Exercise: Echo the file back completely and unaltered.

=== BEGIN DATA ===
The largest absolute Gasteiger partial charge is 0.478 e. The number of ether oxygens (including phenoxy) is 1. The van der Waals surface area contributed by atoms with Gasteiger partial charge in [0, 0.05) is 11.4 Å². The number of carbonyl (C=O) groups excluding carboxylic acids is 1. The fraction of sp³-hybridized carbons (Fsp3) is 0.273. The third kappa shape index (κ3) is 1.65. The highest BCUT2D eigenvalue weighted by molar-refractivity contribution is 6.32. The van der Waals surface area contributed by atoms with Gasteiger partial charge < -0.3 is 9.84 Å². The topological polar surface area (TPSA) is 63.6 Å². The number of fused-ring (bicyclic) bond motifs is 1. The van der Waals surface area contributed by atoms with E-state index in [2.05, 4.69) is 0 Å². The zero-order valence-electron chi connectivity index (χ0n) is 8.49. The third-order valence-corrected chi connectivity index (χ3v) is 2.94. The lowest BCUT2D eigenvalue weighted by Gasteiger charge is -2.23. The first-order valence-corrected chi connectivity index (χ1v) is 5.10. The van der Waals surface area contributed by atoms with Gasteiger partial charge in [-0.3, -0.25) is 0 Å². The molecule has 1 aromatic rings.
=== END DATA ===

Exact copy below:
The largest absolute Gasteiger partial charge is 0.478 e. The number of ether oxygens (including phenoxy) is 1. The van der Waals surface area contributed by atoms with Gasteiger partial charge in [0, 0.05) is 11.4 Å². The number of carbonyl (C=O) groups excluding carboxylic acids is 1. The fraction of sp³-hybridized carbons (Fsp3) is 0.273. The third kappa shape index (κ3) is 1.65. The highest BCUT2D eigenvalue weighted by molar-refractivity contribution is 6.32. The van der Waals surface area contributed by atoms with Gasteiger partial charge < -0.3 is 9.84 Å². The topological polar surface area (TPSA) is 63.6 Å². The number of fused-ring (bicyclic) bond motifs is 1. The van der Waals surface area contributed by atoms with E-state index in [2.05, 4.69) is 0 Å². The zero-order valence-electron chi connectivity index (χ0n) is 8.49. The third-order valence-corrected chi connectivity index (χ3v) is 2.94. The lowest BCUT2D eigenvalue weighted by Gasteiger charge is -2.23. The first-order valence-corrected chi connectivity index (χ1v) is 5.10. The van der Waals surface area contributed by atoms with Gasteiger partial charge in [-0.3, -0.25) is 0 Å². The molecule has 1 aromatic rings.